Bridie O'Donnell in the hot seat
SBS cycling commentator Bridie O'Donnell will be joining the broadcast team in Sydney for this year's Tour de France which kicks off on June 26.
O'Donnell is a world champion road cyclist, a former rower, and triathlete.
She is also a medical doctor, graduating valedictorian from the University of Queensland, and now focuses on helping cancer patients with behavioural changes to help improve their overall wellbeing. She is the inaugural director of Victoria's Office for Women in Sport and Recreation, and in May she was appointed to the board of Collingwood Football Club.
How was working on last year's Tour de France coverage?
I found it to be quite a wonderful experience. I was working in Victoria as a doctor in a secondment role in COVID recovery and was working with companies and industries that were very frustrated and angry. So being part of the coverage team was like a holiday. I felt like I was in France.
Commenting is a challenge - you have to give the right balance of what the audience wants to hear, not just how smart you are and how much information you know, but how you make it as interesting as possible. I had ridden many parts of France as a guest on cycling tours so I'm quite familiar with the countryside.
How did you get into cycling?
I came to cycling late. I had been a rower and triathlete and came into road cycling in 2007.
It took me until my fourth or fifth year in medical school to race triathlons and realise I had capability. I discovered a friend in med school was doing triathlon and I wasn't good at it but just loved it and realised that endurance sport is about persistence and not falling down or giving up which is a metaphor for life.
You're going to fail at things all along the way but you figure out what went wrong and keep going. I was 33 years old when I started. It's not a recommended pathway to start late. I rode in the Australian national team and was a professional cyclist for six years. I then rode and managed a team here in Australia and helped develop domestic riders.
I moved back to track racing and set a new record for women in 2016 (the Women's Hour road race) and kept racing in the individual pursuit and team pursuit in Victoria.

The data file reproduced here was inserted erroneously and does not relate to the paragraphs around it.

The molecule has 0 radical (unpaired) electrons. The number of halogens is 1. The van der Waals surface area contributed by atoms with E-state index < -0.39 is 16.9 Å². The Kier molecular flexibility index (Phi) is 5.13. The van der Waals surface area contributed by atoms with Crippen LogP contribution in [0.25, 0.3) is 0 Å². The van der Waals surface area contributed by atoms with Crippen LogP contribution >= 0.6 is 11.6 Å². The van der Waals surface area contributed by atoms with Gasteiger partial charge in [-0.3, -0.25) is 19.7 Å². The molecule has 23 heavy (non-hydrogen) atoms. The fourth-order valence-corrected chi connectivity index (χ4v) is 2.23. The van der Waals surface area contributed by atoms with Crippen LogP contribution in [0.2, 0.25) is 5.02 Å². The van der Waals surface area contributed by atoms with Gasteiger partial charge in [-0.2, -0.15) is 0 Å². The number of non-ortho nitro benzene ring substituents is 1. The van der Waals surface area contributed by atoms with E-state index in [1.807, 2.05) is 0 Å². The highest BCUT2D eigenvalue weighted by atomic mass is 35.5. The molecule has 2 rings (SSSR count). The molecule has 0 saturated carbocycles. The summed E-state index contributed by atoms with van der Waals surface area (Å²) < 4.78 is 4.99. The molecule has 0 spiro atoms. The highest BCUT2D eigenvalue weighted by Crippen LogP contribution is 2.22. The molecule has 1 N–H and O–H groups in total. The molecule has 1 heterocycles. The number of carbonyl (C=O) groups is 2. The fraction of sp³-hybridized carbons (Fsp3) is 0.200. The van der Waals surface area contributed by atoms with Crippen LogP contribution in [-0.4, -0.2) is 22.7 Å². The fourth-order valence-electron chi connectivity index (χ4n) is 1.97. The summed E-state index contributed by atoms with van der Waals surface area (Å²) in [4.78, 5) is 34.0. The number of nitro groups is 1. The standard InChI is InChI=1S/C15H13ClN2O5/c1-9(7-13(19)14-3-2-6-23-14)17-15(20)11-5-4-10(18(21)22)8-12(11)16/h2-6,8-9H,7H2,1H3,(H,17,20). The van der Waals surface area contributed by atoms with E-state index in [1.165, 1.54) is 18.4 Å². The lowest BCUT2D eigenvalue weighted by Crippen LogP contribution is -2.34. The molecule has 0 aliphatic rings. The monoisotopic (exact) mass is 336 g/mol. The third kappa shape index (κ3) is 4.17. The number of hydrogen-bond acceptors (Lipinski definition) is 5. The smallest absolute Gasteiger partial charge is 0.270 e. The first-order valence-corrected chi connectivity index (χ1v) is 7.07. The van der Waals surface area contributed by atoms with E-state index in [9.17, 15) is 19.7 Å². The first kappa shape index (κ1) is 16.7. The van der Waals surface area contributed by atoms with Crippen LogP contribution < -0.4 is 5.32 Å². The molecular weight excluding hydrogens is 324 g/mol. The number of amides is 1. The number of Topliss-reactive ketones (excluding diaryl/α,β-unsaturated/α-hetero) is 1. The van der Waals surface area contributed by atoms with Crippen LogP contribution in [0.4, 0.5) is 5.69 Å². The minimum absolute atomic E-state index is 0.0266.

What was your first job?
Cleaning the leaves out of the gutters for my grandfather for $5 for three hours work on a Saturday. I then started offering my service to the neighbours.
I was around six years old and I probably shouldn't have been on the roof, but that was the 80s.
It felt like a job because I'd approached my grandfather and said, "How about you pay me $5 and I can do this for you?" It was a real negotiation.
My first job after that was working in Donut King in the Myer centre food court in Brisbane - I was 14.
What's the best money advice you've received?
From my mum: "All women should have a running away account."
It's important and sound to have your own bank account. We're seeing more examples of coercive control in abusive relationships. If you can have independence, it gives security that you can get into a car and leave a dangerous relationship, so that is advice I'd pass onto every woman I know.
What's the best investment decision you've made?
To put solar panels on my roof - but not sure it's working out to be as remunerative as I hoped. I might need to buy a battery. It's saved an enormous amount on electricity bills.
I've also bought a hybrid car and I feel lucky I have a stable job to make those purchases and know they will pay off in the future.
What's the worst investment decision you've made?
Other than getting married and divorced, I would say I don't make too many poor choices!
I'm pretty risk-averse. I've never had a lot of money so I'm pretty careful - I don't gamble or have investments other than property.
What is your favourite thing to splurge on?
Food and wine and experiences.
One of the upsides of finishing each cycling season in Europe is the opportunity to take a couple of weeks holiday there - I went to Lucca in Italy and Berlin with my mum.
There was one experience where we were staying in Antibes near Cannes and went to an incredible restaurant - Bacon - and the owners picked us up on Vespas and rode us around on the way to the restaurant. It was an incredible meal and an amazing vista.
If you had $10,000 where would you invest it?
I'd buy some Aboriginal art. There are some incredible artists I saw in the Northern Territory last year; I think it's important to invest in artists but also important to make sure Aboriginal artists are making money from their art from reputable galleries.
What would you do if you only had $50 left in the bank?
I think I'd go to DOC Pizza in Carlton [in Victoria], have a nice bottle of wine, and then celebrate my financial demise.
Do you intend to leave an inheritance?
Yes, I have two nieces and a goddaughter, and they're recipients of my super, and I will leave my property to my two nieces.
What's been your best money-making career move?
Completing a vocational degree in university which provides stability that I never realised. When I retired from pro-cycling, I could go back to being a doctor and have money go into my bank account every fortnight.
It was a privilege not many other riders have. I didn't do it for the money. Since I was a child, I've only ever wanted to be a doctor. I saw it as an interesting and cool way to solve problems for people. It's a great job and I still use those skills even when I'm not working clinically, because it's about understanding human behaviour and bringing it all together to find an answer.
Finish this sentence: money makes ...
... the hard things less difficult.
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